Don't Have a Financial Plan? Here's How to Start One

Maurie Backman, Contributor, The Motley Fool
June 8, 2018

If you don't have a formal financial plan, you're not alone. Without one, you may have trouble staying focused on and meeting your goals. The good thing about financial planning is that you can really start at any age; there's no such thing as being too old or too young. Furthermore, financial planning is something you can do solo or with the help of an advisor. If you'd rather go the former route, here's how to get started.

1. Think about the major expenses you'll encounter in life

In the course of life, we're all bound to face our share of big-time expenses, like college, buying a home or paying for a child's wedding. And then there's the one whopping expense we should all be thinking about: retirement. No matter where you are career-wise, it helps to create a timeline for these expenses so you can see how many years you conceivably have to save for them and start putting money aside accordingly.

Of course, some of these expenses are easier to estimate than others. The average U.S. wedding, for instance, costs somewhere in the ballpark of $30,000, so if you expect to be throwing one in, say, roughly three years, you can do the math and know how much money you need to save annually to get there. Retirement, however, is a lot trickier to nail down, as your costs will depend on factors such as your health, your lifestyle and hobbies, and the number of years you ultimately live. As a starting point, however, retirement currently costs the typical American $828,000, so that's a figure you can work with to establish a savings plan.

2. Evaluate your insurance coverage and needs

We all need health coverage for the medical expenses we'll inevitably face, but as your circumstances change, so too might your insurance needs. A high-deductible plan might work for you when you're younger and hardly get sick, but as you get older, you may need to think about paying a higher premium for a plan with a lower deductible and better benefits.

Then there's life insurance to think about. Many people wonder if they need life insurance, and the answer is this: If you have anyone who depends on you financially, whether it's a spouse, child or sibling, then you need life insurance to protect that person (or people) and buy yourself some peace of mind. There are several types of life insurance you might choose from, and the cost of your premiums will depend heavily on your age, your health and the amount of coverage you purchase. An insurance salesperson or financial advisor can walk you through your options and get you quotes, but it pays to do some research ahead of time to know what you're dealing with.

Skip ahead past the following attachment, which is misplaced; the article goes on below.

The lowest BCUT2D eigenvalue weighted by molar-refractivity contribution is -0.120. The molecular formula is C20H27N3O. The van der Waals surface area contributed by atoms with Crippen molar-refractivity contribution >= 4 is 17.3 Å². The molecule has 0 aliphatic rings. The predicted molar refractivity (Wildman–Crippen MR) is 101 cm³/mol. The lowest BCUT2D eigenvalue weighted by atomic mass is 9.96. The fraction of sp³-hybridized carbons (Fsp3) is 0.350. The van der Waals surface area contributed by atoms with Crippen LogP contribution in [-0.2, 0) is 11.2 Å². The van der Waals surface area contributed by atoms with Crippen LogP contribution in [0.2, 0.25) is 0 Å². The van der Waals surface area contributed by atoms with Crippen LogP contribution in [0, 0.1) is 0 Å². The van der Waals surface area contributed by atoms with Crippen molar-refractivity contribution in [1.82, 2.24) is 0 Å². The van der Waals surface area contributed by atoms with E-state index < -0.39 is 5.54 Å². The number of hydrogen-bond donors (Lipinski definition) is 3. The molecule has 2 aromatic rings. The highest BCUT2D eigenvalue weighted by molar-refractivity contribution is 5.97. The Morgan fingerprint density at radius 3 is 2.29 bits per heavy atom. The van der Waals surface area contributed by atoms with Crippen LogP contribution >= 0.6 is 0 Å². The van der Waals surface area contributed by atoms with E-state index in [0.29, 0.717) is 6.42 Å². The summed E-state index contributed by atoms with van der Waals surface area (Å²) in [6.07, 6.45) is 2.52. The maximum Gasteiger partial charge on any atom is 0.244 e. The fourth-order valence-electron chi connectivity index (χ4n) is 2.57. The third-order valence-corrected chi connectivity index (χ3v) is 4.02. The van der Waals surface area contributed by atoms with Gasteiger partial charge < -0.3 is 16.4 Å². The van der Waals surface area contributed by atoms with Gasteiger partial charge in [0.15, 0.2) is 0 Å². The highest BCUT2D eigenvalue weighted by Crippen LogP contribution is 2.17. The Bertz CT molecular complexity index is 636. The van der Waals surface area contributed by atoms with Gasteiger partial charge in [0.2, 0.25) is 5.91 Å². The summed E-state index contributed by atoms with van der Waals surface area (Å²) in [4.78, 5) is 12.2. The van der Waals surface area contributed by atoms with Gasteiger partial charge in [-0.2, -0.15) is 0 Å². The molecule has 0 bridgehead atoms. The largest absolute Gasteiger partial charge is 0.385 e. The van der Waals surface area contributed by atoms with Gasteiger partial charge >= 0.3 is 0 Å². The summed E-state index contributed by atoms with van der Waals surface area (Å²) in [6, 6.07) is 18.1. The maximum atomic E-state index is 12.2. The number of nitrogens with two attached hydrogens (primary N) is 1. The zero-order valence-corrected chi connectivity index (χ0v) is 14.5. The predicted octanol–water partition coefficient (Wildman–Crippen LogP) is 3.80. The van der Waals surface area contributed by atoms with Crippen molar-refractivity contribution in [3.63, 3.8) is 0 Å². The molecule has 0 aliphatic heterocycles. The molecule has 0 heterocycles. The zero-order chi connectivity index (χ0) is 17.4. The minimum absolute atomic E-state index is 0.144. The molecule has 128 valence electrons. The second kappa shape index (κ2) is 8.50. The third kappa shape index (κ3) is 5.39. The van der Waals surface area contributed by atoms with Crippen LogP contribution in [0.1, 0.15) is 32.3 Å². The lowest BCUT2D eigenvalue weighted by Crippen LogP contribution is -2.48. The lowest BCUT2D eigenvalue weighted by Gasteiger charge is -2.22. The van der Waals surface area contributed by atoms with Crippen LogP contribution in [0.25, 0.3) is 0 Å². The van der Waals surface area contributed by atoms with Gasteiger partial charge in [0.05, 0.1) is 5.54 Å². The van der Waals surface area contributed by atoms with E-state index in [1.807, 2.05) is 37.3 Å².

Finally, there's long-term care insurance, which can help defray the cost of nursing homes, assisted-living facilities and other such care you might need as a senior that isn't covered by Medicare. It's estimated that 70 percent of seniors 65 and over will need long-term care in their lifetime, so working that into your financial plan is crucial.

3. Devise a retirement savings and investment strategy

Maybe you don't have a child who's planning on college or a wedding to worry about. But you will need to set aside money to cover the bills once you're no longer working, so to that end, you'll need a strategy for saving and growing wealth.

First, the savings part. Your goal should, ideally, be to set aside 15 percent of each paycheck (if not more) for retirement alone. Where will that money come from? You may need to rethink your budget and cut some corners to allow for more savings. That could mean unloading a vehicle, downsizing to a smaller living space or eliminating some smaller but non-essential bills, like the gym membership you enjoy having but rarely use. You should also plan on banking your raises as your earnings increase so that you're doing better savings-wise year after year.

But you don't just want to stick all that money in the bank. Rather, it should go into a tax-advantaged retirement plan, like an IRA or 401(k), where it can then be invested in stocks and bonds to further its growth. Now, your investment portfolio should preferably contain a mix of both, but the way you allocate your assets will depend on your investment horizon and appetite for risk. If you're relatively young  say, in your 30s or 40s  you'd be wise to lean on stocks for their aggressive growth, especially since you have time to ride out the market's ups and downs. But if you're much closer to retirement or are extremely risk-averse, you may want to go with a more conservative, bond-oriented strategy. Your Social Security benefits should also be woven into your retirement savings strategy. 

Putting some thought into your future will increase your chances of actually meeting your long-term goals. If you've yet to devise a formal financial plan, take the time to identify your big expenses, get the right insurance coverage and develop an investing strategy that works for you. It's a far better bet than sitting back, winging it and hoping for the best.

This article was written by Maurie Backman from The Motley Fool and was legally licensed through the NewsCred publisher network. 

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